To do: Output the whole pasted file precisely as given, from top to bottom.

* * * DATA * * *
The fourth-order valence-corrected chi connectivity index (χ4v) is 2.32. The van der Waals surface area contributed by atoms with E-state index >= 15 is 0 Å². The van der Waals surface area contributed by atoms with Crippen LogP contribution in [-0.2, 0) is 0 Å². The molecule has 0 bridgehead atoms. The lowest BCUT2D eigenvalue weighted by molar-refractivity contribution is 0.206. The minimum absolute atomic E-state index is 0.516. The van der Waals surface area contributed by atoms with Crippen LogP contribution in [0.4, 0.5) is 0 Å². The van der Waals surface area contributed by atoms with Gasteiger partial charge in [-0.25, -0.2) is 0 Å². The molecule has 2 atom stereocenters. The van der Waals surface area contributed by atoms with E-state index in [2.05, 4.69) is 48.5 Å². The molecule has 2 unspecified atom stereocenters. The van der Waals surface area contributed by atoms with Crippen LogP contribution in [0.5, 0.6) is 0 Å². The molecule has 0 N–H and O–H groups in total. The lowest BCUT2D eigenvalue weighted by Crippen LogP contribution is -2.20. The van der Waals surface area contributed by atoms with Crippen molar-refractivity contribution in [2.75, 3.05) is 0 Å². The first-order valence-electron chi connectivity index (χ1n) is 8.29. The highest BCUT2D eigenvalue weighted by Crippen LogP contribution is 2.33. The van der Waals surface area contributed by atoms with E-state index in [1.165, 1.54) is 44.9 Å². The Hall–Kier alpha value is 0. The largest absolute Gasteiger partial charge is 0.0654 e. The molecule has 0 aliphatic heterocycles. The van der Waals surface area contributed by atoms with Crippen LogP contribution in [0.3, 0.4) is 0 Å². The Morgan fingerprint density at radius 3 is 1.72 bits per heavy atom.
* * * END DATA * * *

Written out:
The fourth-order valence-corrected chi connectivity index (χ4v) is 2.32. The van der Waals surface area contributed by atoms with E-state index >= 15 is 0 Å². The van der Waals surface area contributed by atoms with Crippen LogP contribution in [-0.2, 0) is 0 Å². The molecule has 0 bridgehead atoms. The lowest BCUT2D eigenvalue weighted by molar-refractivity contribution is 0.206. The minimum absolute atomic E-state index is 0.516. The van der Waals surface area contributed by atoms with Crippen LogP contribution in [0.4, 0.5) is 0 Å². The van der Waals surface area contributed by atoms with Gasteiger partial charge in [-0.25, -0.2) is 0 Å². The molecule has 2 atom stereocenters. The van der Waals surface area contributed by atoms with E-state index in [2.05, 4.69) is 48.5 Å². The molecule has 2 unspecified atom stereocenters. The van der Waals surface area contributed by atoms with Crippen LogP contribution in [0.5, 0.6) is 0 Å². The molecule has 0 N–H and O–H groups in total. The lowest BCUT2D eigenvalue weighted by Crippen LogP contribution is -2.20. The van der Waals surface area contributed by atoms with Crippen molar-refractivity contribution in [2.75, 3.05) is 0 Å². The first-order valence-electron chi connectivity index (χ1n) is 8.29. The highest BCUT2D eigenvalue weighted by Crippen LogP contribution is 2.33. The van der Waals surface area contributed by atoms with E-state index in [1.165, 1.54) is 44.9 Å². The Hall–Kier alpha value is 0. The largest absolute Gasteiger partial charge is 0.0654 e. The molecule has 0 aliphatic heterocycles. The van der Waals surface area contributed by atoms with Crippen LogP contribution in [0.3, 0.4) is 0 Å². The Morgan fingerprint density at radius 3 is 1.72 bits per heavy atom.